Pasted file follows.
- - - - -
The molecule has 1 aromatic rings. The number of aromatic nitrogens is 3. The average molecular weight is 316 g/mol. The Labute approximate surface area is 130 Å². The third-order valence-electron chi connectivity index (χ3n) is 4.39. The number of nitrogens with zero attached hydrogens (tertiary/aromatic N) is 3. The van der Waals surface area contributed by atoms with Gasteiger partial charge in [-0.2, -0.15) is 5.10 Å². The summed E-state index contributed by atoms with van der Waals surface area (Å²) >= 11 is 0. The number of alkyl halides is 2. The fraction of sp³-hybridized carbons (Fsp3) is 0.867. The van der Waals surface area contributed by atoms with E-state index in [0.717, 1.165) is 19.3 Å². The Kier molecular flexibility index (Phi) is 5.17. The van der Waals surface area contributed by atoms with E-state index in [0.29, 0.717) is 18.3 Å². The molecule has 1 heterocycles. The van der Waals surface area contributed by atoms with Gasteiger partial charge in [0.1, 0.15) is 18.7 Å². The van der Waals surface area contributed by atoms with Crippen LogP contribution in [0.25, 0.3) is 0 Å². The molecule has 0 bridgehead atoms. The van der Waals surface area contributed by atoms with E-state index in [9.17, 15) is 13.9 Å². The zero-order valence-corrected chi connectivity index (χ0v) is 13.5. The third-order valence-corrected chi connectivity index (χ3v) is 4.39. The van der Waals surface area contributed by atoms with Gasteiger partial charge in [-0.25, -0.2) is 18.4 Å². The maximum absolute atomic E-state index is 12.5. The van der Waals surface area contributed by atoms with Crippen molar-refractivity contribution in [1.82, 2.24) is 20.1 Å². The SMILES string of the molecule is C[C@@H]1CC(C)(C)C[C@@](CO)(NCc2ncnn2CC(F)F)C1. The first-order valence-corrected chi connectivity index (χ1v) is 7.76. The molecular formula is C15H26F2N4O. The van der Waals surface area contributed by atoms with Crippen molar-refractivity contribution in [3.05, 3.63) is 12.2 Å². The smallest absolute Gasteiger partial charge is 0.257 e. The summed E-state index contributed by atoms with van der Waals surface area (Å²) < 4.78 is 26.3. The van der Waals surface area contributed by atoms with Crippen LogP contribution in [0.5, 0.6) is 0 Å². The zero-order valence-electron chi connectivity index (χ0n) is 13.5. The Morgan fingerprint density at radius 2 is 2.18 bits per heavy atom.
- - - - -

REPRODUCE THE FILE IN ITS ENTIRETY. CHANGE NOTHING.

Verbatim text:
The molecule has 1 aromatic rings. The number of aromatic nitrogens is 3. The average molecular weight is 316 g/mol. The Labute approximate surface area is 130 Å². The third-order valence-electron chi connectivity index (χ3n) is 4.39. The number of nitrogens with zero attached hydrogens (tertiary/aromatic N) is 3. The van der Waals surface area contributed by atoms with Gasteiger partial charge in [-0.2, -0.15) is 5.10 Å². The summed E-state index contributed by atoms with van der Waals surface area (Å²) >= 11 is 0. The number of alkyl halides is 2. The fraction of sp³-hybridized carbons (Fsp3) is 0.867. The van der Waals surface area contributed by atoms with E-state index in [0.717, 1.165) is 19.3 Å². The Kier molecular flexibility index (Phi) is 5.17. The van der Waals surface area contributed by atoms with E-state index in [0.29, 0.717) is 18.3 Å². The molecule has 1 heterocycles. The van der Waals surface area contributed by atoms with Gasteiger partial charge in [0.1, 0.15) is 18.7 Å². The van der Waals surface area contributed by atoms with Crippen LogP contribution in [0.25, 0.3) is 0 Å². The molecule has 0 bridgehead atoms. The van der Waals surface area contributed by atoms with E-state index in [9.17, 15) is 13.9 Å². The zero-order valence-corrected chi connectivity index (χ0v) is 13.5. The third-order valence-corrected chi connectivity index (χ3v) is 4.39. The van der Waals surface area contributed by atoms with Gasteiger partial charge in [-0.25, -0.2) is 18.4 Å². The maximum absolute atomic E-state index is 12.5. The van der Waals surface area contributed by atoms with Crippen molar-refractivity contribution in [1.82, 2.24) is 20.1 Å². The SMILES string of the molecule is C[C@@H]1CC(C)(C)C[C@@](CO)(NCc2ncnn2CC(F)F)C1. The first-order valence-corrected chi connectivity index (χ1v) is 7.76. The molecular formula is C15H26F2N4O. The van der Waals surface area contributed by atoms with Crippen molar-refractivity contribution in [3.05, 3.63) is 12.2 Å². The smallest absolute Gasteiger partial charge is 0.257 e. The summed E-state index contributed by atoms with van der Waals surface area (Å²) < 4.78 is 26.3. The van der Waals surface area contributed by atoms with Crippen LogP contribution in [0.5, 0.6) is 0 Å². The zero-order valence-electron chi connectivity index (χ0n) is 13.5. The Morgan fingerprint density at radius 2 is 2.18 bits per heavy atom.